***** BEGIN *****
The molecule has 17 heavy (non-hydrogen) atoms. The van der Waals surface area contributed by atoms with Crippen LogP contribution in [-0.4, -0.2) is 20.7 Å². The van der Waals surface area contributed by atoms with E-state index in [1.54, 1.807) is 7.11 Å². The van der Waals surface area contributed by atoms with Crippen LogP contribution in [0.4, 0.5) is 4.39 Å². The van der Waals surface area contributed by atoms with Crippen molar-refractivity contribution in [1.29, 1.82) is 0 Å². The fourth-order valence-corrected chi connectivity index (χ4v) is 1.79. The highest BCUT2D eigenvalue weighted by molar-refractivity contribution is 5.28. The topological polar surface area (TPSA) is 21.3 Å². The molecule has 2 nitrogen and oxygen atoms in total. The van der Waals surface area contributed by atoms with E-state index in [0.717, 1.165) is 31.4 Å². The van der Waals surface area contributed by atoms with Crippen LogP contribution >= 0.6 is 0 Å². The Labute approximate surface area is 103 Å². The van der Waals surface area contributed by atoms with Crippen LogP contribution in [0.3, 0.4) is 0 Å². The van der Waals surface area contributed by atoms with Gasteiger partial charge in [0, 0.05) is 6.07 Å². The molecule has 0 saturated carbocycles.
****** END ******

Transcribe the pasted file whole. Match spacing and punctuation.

The molecule has 17 heavy (non-hydrogen) atoms. The van der Waals surface area contributed by atoms with Crippen LogP contribution in [-0.4, -0.2) is 20.7 Å². The van der Waals surface area contributed by atoms with E-state index in [1.54, 1.807) is 7.11 Å². The van der Waals surface area contributed by atoms with Crippen LogP contribution in [0.4, 0.5) is 4.39 Å². The van der Waals surface area contributed by atoms with Crippen molar-refractivity contribution in [1.29, 1.82) is 0 Å². The fourth-order valence-corrected chi connectivity index (χ4v) is 1.79. The highest BCUT2D eigenvalue weighted by molar-refractivity contribution is 5.28. The topological polar surface area (TPSA) is 21.3 Å². The molecule has 2 nitrogen and oxygen atoms in total. The van der Waals surface area contributed by atoms with E-state index in [0.717, 1.165) is 31.4 Å². The van der Waals surface area contributed by atoms with Crippen LogP contribution >= 0.6 is 0 Å². The Labute approximate surface area is 103 Å². The van der Waals surface area contributed by atoms with Crippen LogP contribution in [0.3, 0.4) is 0 Å². The van der Waals surface area contributed by atoms with Gasteiger partial charge in [0, 0.05) is 6.07 Å². The molecule has 0 saturated carbocycles.